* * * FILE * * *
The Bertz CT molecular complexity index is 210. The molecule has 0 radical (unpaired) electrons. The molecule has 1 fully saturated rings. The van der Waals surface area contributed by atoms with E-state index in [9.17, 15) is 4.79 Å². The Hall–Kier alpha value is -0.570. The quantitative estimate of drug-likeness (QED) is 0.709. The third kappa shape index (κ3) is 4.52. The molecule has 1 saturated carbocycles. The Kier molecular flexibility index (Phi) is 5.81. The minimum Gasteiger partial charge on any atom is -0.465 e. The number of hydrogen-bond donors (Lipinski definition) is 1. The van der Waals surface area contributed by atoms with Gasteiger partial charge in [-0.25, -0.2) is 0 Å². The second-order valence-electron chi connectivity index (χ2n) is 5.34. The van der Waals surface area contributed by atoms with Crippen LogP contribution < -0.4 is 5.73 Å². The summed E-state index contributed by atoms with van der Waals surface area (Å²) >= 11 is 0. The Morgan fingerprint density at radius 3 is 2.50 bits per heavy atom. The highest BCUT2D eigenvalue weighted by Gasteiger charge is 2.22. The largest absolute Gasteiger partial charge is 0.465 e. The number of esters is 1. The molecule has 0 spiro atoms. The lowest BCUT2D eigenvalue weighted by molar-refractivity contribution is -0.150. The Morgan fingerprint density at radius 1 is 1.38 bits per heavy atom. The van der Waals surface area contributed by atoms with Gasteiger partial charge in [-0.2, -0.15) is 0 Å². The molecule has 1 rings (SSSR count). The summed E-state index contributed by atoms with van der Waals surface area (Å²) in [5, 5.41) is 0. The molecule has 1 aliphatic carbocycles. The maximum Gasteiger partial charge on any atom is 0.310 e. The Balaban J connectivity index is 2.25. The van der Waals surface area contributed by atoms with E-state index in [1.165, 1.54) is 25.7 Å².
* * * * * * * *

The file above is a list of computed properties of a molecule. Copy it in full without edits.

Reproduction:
The Bertz CT molecular complexity index is 210. The molecule has 0 radical (unpaired) electrons. The molecule has 1 fully saturated rings. The van der Waals surface area contributed by atoms with E-state index in [9.17, 15) is 4.79 Å². The Hall–Kier alpha value is -0.570. The quantitative estimate of drug-likeness (QED) is 0.709. The third kappa shape index (κ3) is 4.52. The molecule has 1 saturated carbocycles. The Kier molecular flexibility index (Phi) is 5.81. The minimum Gasteiger partial charge on any atom is -0.465 e. The number of hydrogen-bond donors (Lipinski definition) is 1. The van der Waals surface area contributed by atoms with Gasteiger partial charge in [-0.25, -0.2) is 0 Å². The second-order valence-electron chi connectivity index (χ2n) is 5.34. The van der Waals surface area contributed by atoms with Crippen LogP contribution < -0.4 is 5.73 Å². The summed E-state index contributed by atoms with van der Waals surface area (Å²) >= 11 is 0. The Morgan fingerprint density at radius 3 is 2.50 bits per heavy atom. The highest BCUT2D eigenvalue weighted by Gasteiger charge is 2.22. The largest absolute Gasteiger partial charge is 0.465 e. The number of esters is 1. The molecule has 0 spiro atoms. The lowest BCUT2D eigenvalue weighted by molar-refractivity contribution is -0.150. The Morgan fingerprint density at radius 1 is 1.38 bits per heavy atom. The van der Waals surface area contributed by atoms with Gasteiger partial charge in [-0.2, -0.15) is 0 Å². The molecule has 1 rings (SSSR count). The summed E-state index contributed by atoms with van der Waals surface area (Å²) in [5, 5.41) is 0. The molecule has 1 aliphatic carbocycles. The maximum Gasteiger partial charge on any atom is 0.310 e. The Balaban J connectivity index is 2.25. The van der Waals surface area contributed by atoms with E-state index in [1.165, 1.54) is 25.7 Å².